Click on the categories to see what I have to say about specific topics and how I incorporate them into my teaching approach.

General Philosophy and Approach

I believe that everybody is inherently musical. If you love music, then you have what it takes to be a musician. Reinforcing and feeding whatever it is that you are most excited and curious about is my priority as a teacher. Topics tend to bounce around quite a bit between lessons, or even during lessons, as we follow whatever is the most inspiring and relevant at any given time. For example, a student’s burning question will always take precedence over the curriculum at hand.

I find this “bounce around” approach to be tremendously effective and nourishing. It allows music to feel more like the language it is, rather than a set path of information to be learned in an arbitrarily organized order. Curiosity is the best educator.* With this strategy, topics naturally get reinforced as they come up again and again, keeping them fresh and exciting. At the same time, I keep track of all topics covered, I follow up on them purposefully, and I take note of where they fit in to the bigger picture learning goals that a student has.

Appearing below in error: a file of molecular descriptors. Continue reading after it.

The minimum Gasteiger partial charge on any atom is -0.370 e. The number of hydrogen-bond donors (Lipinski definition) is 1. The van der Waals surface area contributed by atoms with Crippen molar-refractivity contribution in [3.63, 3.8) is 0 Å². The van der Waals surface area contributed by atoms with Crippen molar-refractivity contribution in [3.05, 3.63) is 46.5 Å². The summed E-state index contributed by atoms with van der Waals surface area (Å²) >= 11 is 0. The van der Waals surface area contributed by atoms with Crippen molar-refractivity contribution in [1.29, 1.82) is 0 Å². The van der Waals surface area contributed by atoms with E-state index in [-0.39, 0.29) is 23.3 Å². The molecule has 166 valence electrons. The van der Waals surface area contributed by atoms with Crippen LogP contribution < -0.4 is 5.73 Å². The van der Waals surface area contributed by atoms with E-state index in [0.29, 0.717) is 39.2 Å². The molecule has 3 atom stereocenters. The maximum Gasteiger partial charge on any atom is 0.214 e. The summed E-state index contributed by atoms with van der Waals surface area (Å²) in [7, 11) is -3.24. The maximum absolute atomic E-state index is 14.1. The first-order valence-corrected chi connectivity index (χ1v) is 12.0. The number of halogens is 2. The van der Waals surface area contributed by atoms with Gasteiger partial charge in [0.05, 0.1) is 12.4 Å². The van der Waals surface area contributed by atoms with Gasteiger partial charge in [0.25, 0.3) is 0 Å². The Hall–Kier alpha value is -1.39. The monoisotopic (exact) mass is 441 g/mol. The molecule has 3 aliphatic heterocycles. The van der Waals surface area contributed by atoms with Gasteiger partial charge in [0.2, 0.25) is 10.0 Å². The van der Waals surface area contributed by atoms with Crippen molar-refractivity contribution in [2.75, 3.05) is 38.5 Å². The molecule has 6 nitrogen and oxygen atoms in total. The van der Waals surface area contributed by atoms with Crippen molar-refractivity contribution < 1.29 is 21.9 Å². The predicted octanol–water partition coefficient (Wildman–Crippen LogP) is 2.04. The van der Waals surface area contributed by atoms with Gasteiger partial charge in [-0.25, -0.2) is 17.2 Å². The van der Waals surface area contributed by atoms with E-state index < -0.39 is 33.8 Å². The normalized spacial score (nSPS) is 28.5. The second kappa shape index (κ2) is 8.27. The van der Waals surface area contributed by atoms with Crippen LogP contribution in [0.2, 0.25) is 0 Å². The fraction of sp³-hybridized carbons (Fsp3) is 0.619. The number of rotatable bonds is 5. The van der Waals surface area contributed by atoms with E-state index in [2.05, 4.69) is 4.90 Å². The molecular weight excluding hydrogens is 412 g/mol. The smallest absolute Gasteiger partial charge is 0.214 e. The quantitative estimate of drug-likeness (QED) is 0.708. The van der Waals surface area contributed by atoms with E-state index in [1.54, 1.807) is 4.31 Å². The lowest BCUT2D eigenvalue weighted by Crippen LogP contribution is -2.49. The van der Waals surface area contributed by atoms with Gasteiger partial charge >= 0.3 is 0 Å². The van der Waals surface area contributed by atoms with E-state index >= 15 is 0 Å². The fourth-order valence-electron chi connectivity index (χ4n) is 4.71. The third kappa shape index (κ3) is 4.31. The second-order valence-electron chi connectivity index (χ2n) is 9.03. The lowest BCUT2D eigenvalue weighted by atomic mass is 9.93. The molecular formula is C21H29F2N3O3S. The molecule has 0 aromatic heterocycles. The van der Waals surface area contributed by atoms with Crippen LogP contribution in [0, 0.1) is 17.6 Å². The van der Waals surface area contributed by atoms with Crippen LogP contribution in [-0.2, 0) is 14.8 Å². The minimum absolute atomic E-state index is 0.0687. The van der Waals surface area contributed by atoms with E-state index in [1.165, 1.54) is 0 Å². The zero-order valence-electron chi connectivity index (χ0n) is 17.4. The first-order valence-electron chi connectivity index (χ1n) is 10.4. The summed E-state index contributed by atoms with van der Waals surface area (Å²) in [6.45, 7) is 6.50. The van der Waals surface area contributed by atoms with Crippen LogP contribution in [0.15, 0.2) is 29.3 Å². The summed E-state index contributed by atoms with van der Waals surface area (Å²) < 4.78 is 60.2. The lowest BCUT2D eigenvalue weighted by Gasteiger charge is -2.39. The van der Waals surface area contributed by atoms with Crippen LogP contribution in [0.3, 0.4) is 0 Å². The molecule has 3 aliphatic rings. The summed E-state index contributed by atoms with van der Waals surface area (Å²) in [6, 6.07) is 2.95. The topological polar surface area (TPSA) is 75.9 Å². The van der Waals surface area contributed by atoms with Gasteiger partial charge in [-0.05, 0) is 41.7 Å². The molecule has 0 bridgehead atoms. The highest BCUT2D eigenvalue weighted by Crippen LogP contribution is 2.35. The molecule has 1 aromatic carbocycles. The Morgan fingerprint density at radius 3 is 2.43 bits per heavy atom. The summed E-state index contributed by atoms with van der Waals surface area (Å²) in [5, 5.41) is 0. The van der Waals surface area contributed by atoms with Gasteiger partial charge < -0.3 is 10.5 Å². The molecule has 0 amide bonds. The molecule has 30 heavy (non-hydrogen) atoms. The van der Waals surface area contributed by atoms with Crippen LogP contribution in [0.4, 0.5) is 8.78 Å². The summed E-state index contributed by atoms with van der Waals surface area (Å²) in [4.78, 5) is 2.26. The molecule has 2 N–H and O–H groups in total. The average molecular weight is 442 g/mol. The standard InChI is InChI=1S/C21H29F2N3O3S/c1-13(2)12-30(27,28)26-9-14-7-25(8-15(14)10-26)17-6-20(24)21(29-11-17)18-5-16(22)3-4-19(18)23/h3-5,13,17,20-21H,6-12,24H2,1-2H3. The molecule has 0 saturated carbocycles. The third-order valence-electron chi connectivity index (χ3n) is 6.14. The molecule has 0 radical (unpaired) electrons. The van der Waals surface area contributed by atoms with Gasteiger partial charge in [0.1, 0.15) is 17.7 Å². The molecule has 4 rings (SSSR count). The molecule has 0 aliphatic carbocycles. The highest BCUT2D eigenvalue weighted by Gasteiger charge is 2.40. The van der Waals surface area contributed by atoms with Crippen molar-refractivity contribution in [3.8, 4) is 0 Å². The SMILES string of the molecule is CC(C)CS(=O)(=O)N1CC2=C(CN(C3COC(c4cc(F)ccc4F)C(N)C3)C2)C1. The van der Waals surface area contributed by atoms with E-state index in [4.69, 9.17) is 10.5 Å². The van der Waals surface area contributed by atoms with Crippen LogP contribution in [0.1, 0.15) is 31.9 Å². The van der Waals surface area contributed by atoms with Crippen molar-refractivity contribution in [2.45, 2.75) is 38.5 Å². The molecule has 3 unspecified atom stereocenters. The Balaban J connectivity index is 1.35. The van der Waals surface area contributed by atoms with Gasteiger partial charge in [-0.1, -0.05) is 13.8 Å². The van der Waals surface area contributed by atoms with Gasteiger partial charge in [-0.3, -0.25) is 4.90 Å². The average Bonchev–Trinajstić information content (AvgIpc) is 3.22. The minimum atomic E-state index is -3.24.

My teaching style is extremely patient, attentive, and encouraging. I’m confident in being able to foster a high level of musicianship for those who are serious, and to nurture exciting musical growth for those who are more laid back. I put a lot of effort into making sure that students are enjoying each lesson and appreciating the long process it takes to become a proficient musician.


From the age of six to fourteen I took violin lessons but had no luck with my teachers, for whom music did not transcend mechanical practicing. I really began to learn only after I had fallen in love with Mozart’s sonatas. The attempt to reproduce their singular grace compelled me to improve my technique. I believe, on the whole, that love is a better teacher than sense of duty.
— Albert Einstein